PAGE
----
I think i've been doing a good job though, i'm keeping up with techies, making a lot of decisions on things, keeping up with the scheduel, taking down blocking and making sure what the director wants done gets done. I'm just getting a bit scared, because this is a farce, and when a farce doesn't have direction, it turns into a nightmare

stephaleph

  • New to Town
  • **
  • Posts: 12
  • Gender: Female
    • View Profile
Re: First Tech related anything
« Reply #3 on: Oct 24, 2009, 06:23 pm »
I just finished running one show in which my director was only at a few rehearsals. I had to do all the blocking and help the actors with their characters. It was definitely a small play so I managed, but I wasn't sure whether or not to take initiative. Turned out it was the right thing to do, I just kept checking back with the director telling him what I was doing that day and if that sounded good to him.

Maybe you have a careless director or maybe he/she just trusts you a lot. Communication is definitely the key though. Also, do your best to comfort and reinforce your actors. Don't let them get down on the show because then they might start showing up late. As frustrating as it gets don't let the team see you bad talk the show or lose faith! You're their rock! haha. I hope it all works out and I'm sure it will!

nathanchrist

  • New to Town
  • **
  • Posts: 11
  • Gender: Male
  • Cue!!! Freakin' Cue!!!
    • View Profile
Re: First Tech related anything
« Reply #4 on: Oct 25, 2009, 07:20 am »
I have learned that it is always a great idea to ask your director what they expect from you as SM.

Overall you seem to be well put together (probably since you have experienced it all as an actor).
A few things that are priority A during readings and rehearsal:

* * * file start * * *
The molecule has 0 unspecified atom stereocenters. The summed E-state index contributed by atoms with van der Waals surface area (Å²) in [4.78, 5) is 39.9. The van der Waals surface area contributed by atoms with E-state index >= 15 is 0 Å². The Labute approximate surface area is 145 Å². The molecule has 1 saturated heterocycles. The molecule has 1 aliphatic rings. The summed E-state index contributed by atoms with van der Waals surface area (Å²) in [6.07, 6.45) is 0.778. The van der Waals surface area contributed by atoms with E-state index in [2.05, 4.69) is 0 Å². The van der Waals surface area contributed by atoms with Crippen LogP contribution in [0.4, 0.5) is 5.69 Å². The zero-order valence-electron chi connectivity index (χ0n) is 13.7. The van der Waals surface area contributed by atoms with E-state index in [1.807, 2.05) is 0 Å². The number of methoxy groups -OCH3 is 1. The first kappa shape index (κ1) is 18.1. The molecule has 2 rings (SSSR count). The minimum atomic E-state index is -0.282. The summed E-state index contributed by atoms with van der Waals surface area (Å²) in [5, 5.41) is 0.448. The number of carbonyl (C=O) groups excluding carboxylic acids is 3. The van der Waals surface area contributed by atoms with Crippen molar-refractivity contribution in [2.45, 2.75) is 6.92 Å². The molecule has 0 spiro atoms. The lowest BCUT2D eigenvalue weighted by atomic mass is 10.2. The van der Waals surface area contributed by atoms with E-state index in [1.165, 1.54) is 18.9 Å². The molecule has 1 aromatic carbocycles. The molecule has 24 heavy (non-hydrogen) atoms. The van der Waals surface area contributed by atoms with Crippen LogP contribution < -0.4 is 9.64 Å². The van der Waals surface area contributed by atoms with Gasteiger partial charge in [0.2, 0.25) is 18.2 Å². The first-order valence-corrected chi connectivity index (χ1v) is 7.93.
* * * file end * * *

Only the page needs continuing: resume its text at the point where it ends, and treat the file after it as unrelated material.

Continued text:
• keep the cast on time.
  • supervise props.
  • spike the set.
  • write out set changes.
  • prepare to make things run quicker and more efficient.

Most of these I got from a book called Stage Management by Lawrence Stern (a.k.a. The SM Bible).  :)
Cue!!! Freakin' Cue!!!

BeccaTheSM

  • SM Expert
  • ****
  • Posts: 153
  • Gender: Female
    • View Profile
    • Becca Pickett
  • Affiliations: AEA, CAEA, SMA
  • Experience: Professional
Re: First Tech related anything
« Reply #5 on: Dec 18, 2009, 07:20 pm »
If your director is a teacher, I can entirely understand the discomfort in confronting them about your qualms: there's a strange barrier between students and teachers with regards to disagreements. It sometimes feels to a student that there is no way that they can stand up to a teacher.

However, this is the theatre business. And even at the academic level, the production team MUST treat each other with respect and a sense of equality (of course keeping the hierarchy in mind). But the Stage Manager and Director should be able to discuss their issues, because that is what they are: SM and Director, not student and teacher.

I have encountered this several times in my academic SMing career--a previous professor at my school, who was a designer for most of the shows I've SMed, was rather obnoxious. He was arrogant and self-centered, and often ignored the director's concept in order to pursue his own. Most importantly, he was rude to the entire production team, but especially student members. And for the first few shows I worked on, I always felt odd when I would have to confront him about anything--simply because he was a teacher. It took two years (and five shows) of working with him to finally understand that as the Stage Manager, I was no longer a student when I was dealing with the productions and production teams.
Art, in itself, is an attempt to bring order out of chaos. - Stephen Sondheim

Tags:
 

Related Topics

  Subject / Started by Replies Last post
5 Replies
4470 Views
Last post Feb 09, 2009, 12:02 am
by Bwoodbury
1 Replies
2350 Views
Last post Mar 03, 2010, 09:33 pm
by Cedes
6 Replies
4191 Views
Last post Mar 17, 2013, 12:50 pm
by SMAshlee

riotous